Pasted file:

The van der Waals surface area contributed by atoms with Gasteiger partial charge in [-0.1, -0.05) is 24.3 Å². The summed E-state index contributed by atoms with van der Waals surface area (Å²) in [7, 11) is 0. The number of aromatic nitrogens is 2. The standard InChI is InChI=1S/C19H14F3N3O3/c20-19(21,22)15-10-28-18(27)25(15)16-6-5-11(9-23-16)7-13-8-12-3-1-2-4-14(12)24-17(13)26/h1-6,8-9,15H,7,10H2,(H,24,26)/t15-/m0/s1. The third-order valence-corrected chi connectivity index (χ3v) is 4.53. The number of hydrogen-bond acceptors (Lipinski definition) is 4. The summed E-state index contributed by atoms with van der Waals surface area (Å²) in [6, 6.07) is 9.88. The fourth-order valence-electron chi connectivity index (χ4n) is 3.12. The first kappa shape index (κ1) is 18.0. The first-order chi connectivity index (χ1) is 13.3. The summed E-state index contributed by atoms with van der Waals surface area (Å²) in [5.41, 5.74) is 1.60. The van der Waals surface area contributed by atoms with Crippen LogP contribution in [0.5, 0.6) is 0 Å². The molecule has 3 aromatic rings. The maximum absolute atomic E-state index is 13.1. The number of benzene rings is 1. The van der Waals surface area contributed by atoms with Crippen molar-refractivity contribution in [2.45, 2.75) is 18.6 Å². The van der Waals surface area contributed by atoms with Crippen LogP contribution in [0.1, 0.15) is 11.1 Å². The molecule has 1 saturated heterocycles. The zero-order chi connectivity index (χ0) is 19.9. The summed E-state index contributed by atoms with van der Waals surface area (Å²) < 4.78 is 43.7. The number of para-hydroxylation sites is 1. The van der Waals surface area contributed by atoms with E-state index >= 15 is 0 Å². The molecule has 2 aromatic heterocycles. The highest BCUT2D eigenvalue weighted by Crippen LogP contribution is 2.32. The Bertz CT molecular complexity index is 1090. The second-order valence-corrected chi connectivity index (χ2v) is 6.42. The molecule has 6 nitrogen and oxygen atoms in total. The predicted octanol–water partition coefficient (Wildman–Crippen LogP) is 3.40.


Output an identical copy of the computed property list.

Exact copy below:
The van der Waals surface area contributed by atoms with Gasteiger partial charge in [-0.1, -0.05) is 24.3 Å². The summed E-state index contributed by atoms with van der Waals surface area (Å²) in [7, 11) is 0. The number of aromatic nitrogens is 2. The standard InChI is InChI=1S/C19H14F3N3O3/c20-19(21,22)15-10-28-18(27)25(15)16-6-5-11(9-23-16)7-13-8-12-3-1-2-4-14(12)24-17(13)26/h1-6,8-9,15H,7,10H2,(H,24,26)/t15-/m0/s1. The third-order valence-corrected chi connectivity index (χ3v) is 4.53. The number of hydrogen-bond acceptors (Lipinski definition) is 4. The summed E-state index contributed by atoms with van der Waals surface area (Å²) in [6, 6.07) is 9.88. The fourth-order valence-electron chi connectivity index (χ4n) is 3.12. The first kappa shape index (κ1) is 18.0. The first-order chi connectivity index (χ1) is 13.3. The summed E-state index contributed by atoms with van der Waals surface area (Å²) in [5.41, 5.74) is 1.60. The van der Waals surface area contributed by atoms with Crippen LogP contribution in [0.5, 0.6) is 0 Å². The molecule has 3 aromatic rings. The maximum absolute atomic E-state index is 13.1. The number of benzene rings is 1. The van der Waals surface area contributed by atoms with Crippen molar-refractivity contribution in [2.45, 2.75) is 18.6 Å². The van der Waals surface area contributed by atoms with Crippen LogP contribution in [0.1, 0.15) is 11.1 Å². The molecule has 1 saturated heterocycles. The zero-order chi connectivity index (χ0) is 19.9. The summed E-state index contributed by atoms with van der Waals surface area (Å²) < 4.78 is 43.7. The number of para-hydroxylation sites is 1. The van der Waals surface area contributed by atoms with E-state index >= 15 is 0 Å². The molecule has 2 aromatic heterocycles. The highest BCUT2D eigenvalue weighted by Crippen LogP contribution is 2.32. The Bertz CT molecular complexity index is 1090. The second-order valence-corrected chi connectivity index (χ2v) is 6.42. The molecule has 6 nitrogen and oxygen atoms in total. The predicted octanol–water partition coefficient (Wildman–Crippen LogP) is 3.40.